Support Your Local Library: 8/30; Graphic Novel Challenge: 2/10
The Dream Book: Symbols for Self-Understanding by Betty Bethards: The most useful part of this book for me was the dream dictionary in the back, but that’s only because I already read Jeremy Taylor’s book, and a lot of the same information is covered. Bethards’ book is less dense and faster to read, but it also tends to be kind of foofy in places. (I’m not making light or fun, but she talks about her spirit guide and uses that kind of language, and I find it foofy, for lack of a better word.) So it was a nice, complementary read to Taylor’s book.
Support Your Local Library: 9/30
Sammy Keyes and the Hotel Thief by Wendelin Van Draanen, narrated by Tara Sands: Sammy Keyes is awesome, her grandmother is awesome, and her best friend is awesome. She is predictable and unpredictable all at the same time. My daughter and I listened to this one on audiobook, and the narrator is great. Believable as a twelve-year-old, great variation in voices. We missed some stuff because a few of the CDs were scratched (this is what happens sometimes with library audiobooks on CD), but we were able to follow along easily and enjoyed the humor and the conclusion. Also, the characters are great. Did I mention that?
Support Your Local Library: 10/30; Audiobook Challenge: 1/6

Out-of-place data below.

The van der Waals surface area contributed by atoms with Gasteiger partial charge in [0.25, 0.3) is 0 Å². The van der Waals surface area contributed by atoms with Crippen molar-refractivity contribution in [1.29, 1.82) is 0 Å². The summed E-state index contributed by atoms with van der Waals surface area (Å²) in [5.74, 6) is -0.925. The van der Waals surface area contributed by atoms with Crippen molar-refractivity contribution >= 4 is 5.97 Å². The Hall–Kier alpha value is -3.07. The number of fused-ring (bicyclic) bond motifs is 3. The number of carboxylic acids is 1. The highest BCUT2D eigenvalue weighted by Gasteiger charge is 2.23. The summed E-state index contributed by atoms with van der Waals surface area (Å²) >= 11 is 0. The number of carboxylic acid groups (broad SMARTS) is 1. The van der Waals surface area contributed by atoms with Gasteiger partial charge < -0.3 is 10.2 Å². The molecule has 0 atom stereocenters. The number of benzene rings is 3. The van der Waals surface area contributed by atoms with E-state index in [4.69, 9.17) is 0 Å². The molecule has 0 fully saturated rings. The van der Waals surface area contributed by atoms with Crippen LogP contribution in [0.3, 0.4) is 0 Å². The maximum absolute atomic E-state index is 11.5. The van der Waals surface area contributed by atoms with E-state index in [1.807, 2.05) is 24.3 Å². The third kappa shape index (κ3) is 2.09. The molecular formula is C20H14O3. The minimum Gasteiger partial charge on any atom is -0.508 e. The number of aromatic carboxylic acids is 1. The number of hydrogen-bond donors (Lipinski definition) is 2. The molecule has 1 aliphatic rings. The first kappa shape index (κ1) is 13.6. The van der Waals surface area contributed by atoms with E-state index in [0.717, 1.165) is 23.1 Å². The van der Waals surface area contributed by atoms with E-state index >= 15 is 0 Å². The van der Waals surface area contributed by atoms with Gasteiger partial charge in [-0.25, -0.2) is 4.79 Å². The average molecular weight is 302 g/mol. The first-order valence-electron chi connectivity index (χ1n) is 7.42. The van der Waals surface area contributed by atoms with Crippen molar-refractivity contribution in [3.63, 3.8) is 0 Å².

Were there other kids out there whose parents wanted them to be big football heroes, or presidents of the class? The pressure to succeed must be felt by a lot of kids I know. To live up to our parents’ expectations for us, to make them proud of us, to love us. What price do we pay for their love?
A Star for the Latecomerby Bonnie Zindel and Paul Zindel was another library book sale find. I was really intrigued by the tagline (“Her mother wanted her to be famous. Brooke wanted to be in love.”) and the cover. A dancing book! I thought with excitement. A dancing book with a girl who is torn between a boy and dancing and her mother’s dreams and her own!
Yeah, not quite. This is actually a book about a girl (Brooke) whose mother is dying of cancer. Which…not so fun as the story I had made up based on the cover. That said, it is an interesting story of how a girl deals with her mother’s impending death as well as how it conflicts with what she wants for herself. I mean, her mom does want her to be famous, and she does just kind of want to chase after Brandon (for that is the boy’s name).
The book is well-written, but not quite what I wanted to read. Most of Brooke’s turmoil is internal. I don’t feel like she ever really confronts what her mother wants versus what she wants. It’s all about her being sad and trying to audition for stuff so her mom will be happy. Which…okay. But that’s seriously the WHOLE book. I would have much rather read about her navigating the tricky emotional landscape of her dead mother’s dream for her and what happens if she doesn’t pursue it. I just think that would have been a more interesting story. As it is, it’s just, you know, all right. Sad to be sure, but just all right.
YA of the ’80s and ’90s: 1; Off the Shelf: 3/5; YA Reading Challenge: 5/20